Health and safety
Medical services plan
What does MSP cover?
|MSP covers||MSP does NOT cover|
|Basic medical care within Canada||Dental care|
|Most doctors visits||Prescription drugs|
|Most hospital visits||Eye exams and corrective lenses|
How do I apply for MSP?
Register for MSP as soon as you arrive in B.C. It will take three months for your coverage to start (the month in which you arrive in B.C. plus two full calendar months). If your family is with you in Canada, they will also need health insurance.
You will receive a membership card called a CareCard with a Personal Health Number. Take this card with you to all medical visits.
Students who are enrolling elementary or secondary school programs must contact their school district to learn more about their health care coverage.
I need medical care but I don't have MSP yet
If you need to see a doctor and your CareCard has not arrived you might have to pay at the time you receive your health care. Keep your receipts and request reimbursement from MSP once your CareCard has arrived.
If you need urgent care, inpatient services (lab, radiology or other procedures), or a visit to the emergency department in a hospital please show a copy of your study permit to receive a reduced rate on services.
If you will be living in B.C. for six months or longer you may be eligible for PharmaCare to cover some prescription drugs and designated medical supplies. Register for PharmaCare as soon as you get your CareCard.
Extended health-care coverage
Extended health-care coverage generally covers some of the costs of dental work, prescription drugs, eye care and other treatments. Most post-secondary institutions recommend that you have extended health coverage.
You may prefer to pay for these health-care costs if and when needed, obtain these services in your home country, or choose a private insurance company with an extended coverage plan that meets your needs.
Contact your institutions's international education office for more information about your extended health-care coverage options.
Doctors and clinics
Find a doctor
When you arrive in B.C. you should try to find a family doctor or a general practitioner (GP) who will take you on as a regular patient. This will ensure that your doctor becomes familiar with your medical history and can provide you with the best care.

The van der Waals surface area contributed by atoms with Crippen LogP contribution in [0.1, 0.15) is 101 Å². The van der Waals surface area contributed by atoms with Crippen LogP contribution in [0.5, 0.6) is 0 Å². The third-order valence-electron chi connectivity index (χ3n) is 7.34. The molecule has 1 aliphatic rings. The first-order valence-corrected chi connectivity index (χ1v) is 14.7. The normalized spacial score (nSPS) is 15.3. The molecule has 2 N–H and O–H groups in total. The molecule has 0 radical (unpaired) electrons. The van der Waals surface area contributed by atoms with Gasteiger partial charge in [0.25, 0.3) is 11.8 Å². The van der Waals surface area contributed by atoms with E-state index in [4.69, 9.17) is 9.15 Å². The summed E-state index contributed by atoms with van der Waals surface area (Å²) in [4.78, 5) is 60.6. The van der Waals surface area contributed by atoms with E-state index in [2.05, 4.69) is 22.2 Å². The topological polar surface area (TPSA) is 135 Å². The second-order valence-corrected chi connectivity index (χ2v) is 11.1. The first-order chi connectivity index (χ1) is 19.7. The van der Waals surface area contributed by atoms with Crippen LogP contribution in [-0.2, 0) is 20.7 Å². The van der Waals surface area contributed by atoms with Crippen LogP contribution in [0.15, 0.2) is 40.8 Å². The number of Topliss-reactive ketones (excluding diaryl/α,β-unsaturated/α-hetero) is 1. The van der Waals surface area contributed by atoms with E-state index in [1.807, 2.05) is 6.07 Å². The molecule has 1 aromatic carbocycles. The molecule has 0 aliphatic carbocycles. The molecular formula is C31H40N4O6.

If you don't have a family doctor or you require non-emergency medical care outside of your doctor's hours there are a number of walk-in clinics that you can visit without making an appointment.
B.C. is generally a very safe place to live. It is still important to be aware of your surroundings and follow some general safety tips:
- Never open your door to strangers.
- Make sure that doors and windows are securely locked at night or when you leave.
- Travel with a friend whenever you can and always plan ahead and get directions to where you are going before you leave.
- Make sure to keep all valuables such as passport, credit cards and wallet in a safe and secure place. Never leave them unattended. It is also a good idea to write down all of your credit card and passport contact numbers. Keep your list in a safe place so that if they do get lost or stolen you can quickly call them in to cancel and replace them.
- If you plan on going to parties on or off campus please party safely and avoid excessive use of alcohol or taking drugs. Always make sure that one person in your group stays sober to help get everyone home safely.
- Keep a list of local taxis and non-emergency numbers such as campus security with you.
- If you travel by bus a lot make sure to always have a current bus schedule with you so that you can safely plan your route.
Many institutions have security and "Safewalk" programs to help make sure you stay safe on campus. These services are often available 24 hours a day, seven days a week. Visit your campus security or the international education office at your institutions for more information.
Call 9-1-1 anywhere in B.C. if you need an ambulance, police services or in case of a fire.
Call 1-800-567-8911 to reach the Poison Centre.
For non-emergencies please make yourself aware of your local fire, health and police, and campus security numbers in your area.
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